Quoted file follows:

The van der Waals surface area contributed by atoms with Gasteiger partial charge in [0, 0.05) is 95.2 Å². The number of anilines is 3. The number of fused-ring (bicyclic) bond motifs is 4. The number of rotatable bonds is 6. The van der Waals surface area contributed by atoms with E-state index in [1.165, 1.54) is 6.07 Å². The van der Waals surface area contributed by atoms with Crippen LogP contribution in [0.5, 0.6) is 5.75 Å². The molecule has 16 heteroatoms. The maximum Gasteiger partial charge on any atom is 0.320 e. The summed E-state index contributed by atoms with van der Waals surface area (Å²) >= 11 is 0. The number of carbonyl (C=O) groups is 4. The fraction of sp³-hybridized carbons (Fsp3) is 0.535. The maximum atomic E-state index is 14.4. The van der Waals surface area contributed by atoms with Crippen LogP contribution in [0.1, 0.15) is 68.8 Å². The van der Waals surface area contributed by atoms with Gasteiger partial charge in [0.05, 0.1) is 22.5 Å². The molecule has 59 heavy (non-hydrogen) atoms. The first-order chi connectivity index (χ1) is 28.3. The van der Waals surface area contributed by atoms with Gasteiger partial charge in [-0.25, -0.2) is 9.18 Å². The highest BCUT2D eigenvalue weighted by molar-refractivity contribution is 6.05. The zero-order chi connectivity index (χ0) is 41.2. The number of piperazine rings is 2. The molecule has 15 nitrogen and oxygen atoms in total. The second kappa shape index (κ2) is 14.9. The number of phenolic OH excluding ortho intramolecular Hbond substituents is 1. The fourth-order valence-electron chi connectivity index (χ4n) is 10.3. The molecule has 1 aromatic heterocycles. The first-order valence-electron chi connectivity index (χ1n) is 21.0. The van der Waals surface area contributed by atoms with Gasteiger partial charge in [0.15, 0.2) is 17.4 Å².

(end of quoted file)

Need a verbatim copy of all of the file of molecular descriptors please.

The van der Waals surface area contributed by atoms with Gasteiger partial charge in [0, 0.05) is 95.2 Å². The number of anilines is 3. The number of fused-ring (bicyclic) bond motifs is 4. The number of rotatable bonds is 6. The van der Waals surface area contributed by atoms with E-state index in [1.165, 1.54) is 6.07 Å². The van der Waals surface area contributed by atoms with Crippen LogP contribution in [0.5, 0.6) is 5.75 Å². The molecule has 16 heteroatoms. The maximum Gasteiger partial charge on any atom is 0.320 e. The summed E-state index contributed by atoms with van der Waals surface area (Å²) >= 11 is 0. The number of carbonyl (C=O) groups is 4. The fraction of sp³-hybridized carbons (Fsp3) is 0.535. The maximum atomic E-state index is 14.4. The van der Waals surface area contributed by atoms with Crippen LogP contribution in [0.1, 0.15) is 68.8 Å². The van der Waals surface area contributed by atoms with Gasteiger partial charge in [0.05, 0.1) is 22.5 Å². The molecule has 59 heavy (non-hydrogen) atoms. The first-order chi connectivity index (χ1) is 28.3. The van der Waals surface area contributed by atoms with Gasteiger partial charge in [-0.25, -0.2) is 9.18 Å². The highest BCUT2D eigenvalue weighted by molar-refractivity contribution is 6.05. The zero-order chi connectivity index (χ0) is 41.2. The number of piperazine rings is 2. The molecule has 15 nitrogen and oxygen atoms in total. The second kappa shape index (κ2) is 14.9. The number of phenolic OH excluding ortho intramolecular Hbond substituents is 1. The fourth-order valence-electron chi connectivity index (χ4n) is 10.3. The molecule has 1 aromatic heterocycles. The first-order valence-electron chi connectivity index (χ1n) is 21.0. The van der Waals surface area contributed by atoms with Gasteiger partial charge in [0.15, 0.2) is 17.4 Å².